Domitilla Del VecchioView all speakers
Domitilla Del Vecchio received the Ph. D. degree in Control and Dynamical Systems from CalTech, Pasadena, and the Laurea degree in Electrical Engineering from the University of Rome at Tor Vergata in 2005 and 1999, respectively. From 2006 to 2010, she was an Assistant Professor in the Department of Electrical Engineering and Computer Science and in the Center for Computational Medicine and Bioinformatics at the University of Michigan, Ann Arbor.
In 2010, she joined the Department of Mechanical Engineering and the Laboratory for Information and Decision Systems (LIDS) at the Massachusetts Institute of Technology (MIT), where she is currently the W. M. Keck Career Development Associate Professor in Biomedical Engineering. She is a recipient of the Donald P. Eckman Award from the American Automatic Control Council (2010), the NSF Career Award (2007), the Crosby Award, University of Michigan (2007), the American Control Conference Best Student Paper Award (2004), and the Bank of Italy Fellowship (2000).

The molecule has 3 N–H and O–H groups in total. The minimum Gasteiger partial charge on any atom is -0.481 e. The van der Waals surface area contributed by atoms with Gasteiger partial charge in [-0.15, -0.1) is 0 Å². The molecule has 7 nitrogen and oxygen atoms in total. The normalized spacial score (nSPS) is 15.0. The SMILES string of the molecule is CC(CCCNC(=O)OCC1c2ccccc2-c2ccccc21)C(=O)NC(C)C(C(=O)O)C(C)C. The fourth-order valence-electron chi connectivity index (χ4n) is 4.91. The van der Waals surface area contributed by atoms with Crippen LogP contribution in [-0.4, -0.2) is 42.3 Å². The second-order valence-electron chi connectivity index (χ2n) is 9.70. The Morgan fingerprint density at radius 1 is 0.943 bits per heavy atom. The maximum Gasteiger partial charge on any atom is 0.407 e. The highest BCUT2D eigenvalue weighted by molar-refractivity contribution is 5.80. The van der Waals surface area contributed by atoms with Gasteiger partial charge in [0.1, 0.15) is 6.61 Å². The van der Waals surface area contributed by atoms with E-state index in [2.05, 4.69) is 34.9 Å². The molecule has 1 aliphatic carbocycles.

The ability to accurately predict a network’s behavior from that of the composing modules is a major challenge in systems and synthetic biology due to individual modules exhibiting context-dependent behavior. One leading cause of context-dependence is retroactivity, a phenomenon similar to loading that affects the dynamic performance of a module upon connection to other modules. Retroactivity is particularly daunting for synthetic biology, in which working modules often fail to function as predicted once interacting with each other. Here, we illustrate analysis and design techniques to mitigate this problem along with experimental demonstrations. First, we introduce a simple analysis framework, conceptually analogous to Thevenin’s electrical circuit theory, which accounts for retroactivity to quantitatively predict how a module’s behavior will change after interconnection with other systems. Experiments carried both in yeast and E. coli validate this theory and demonstrate that retroactivity substantially deteriorates the dynamic response of gene circuits. To solve this problem, we introduce a load driver device to connect a circuit to a variable number of systems (load) in such a way that the circuit output is reliably transmitted to the load while preserving the unloaded system performance. The load driver design is based on fast regulatory elements that reach quasi-steady state quickly in response to slow changing inputs (principle of time-scale separation). These fast elements are in sufficiently high concentrations such that the quasi-steady state is unaffected by load. We built and experimentally tested in Saccharomyces cerevisae an instance of a load driver with circuitry based on (fast) phosphotransfer reactions. We first built and tested several transcriptional regulatory networks and demonstrated that their responses were severely impaired due to load. We then demonstrated that incorporation of our load driver restored response dynamics, thus remedying the load problem.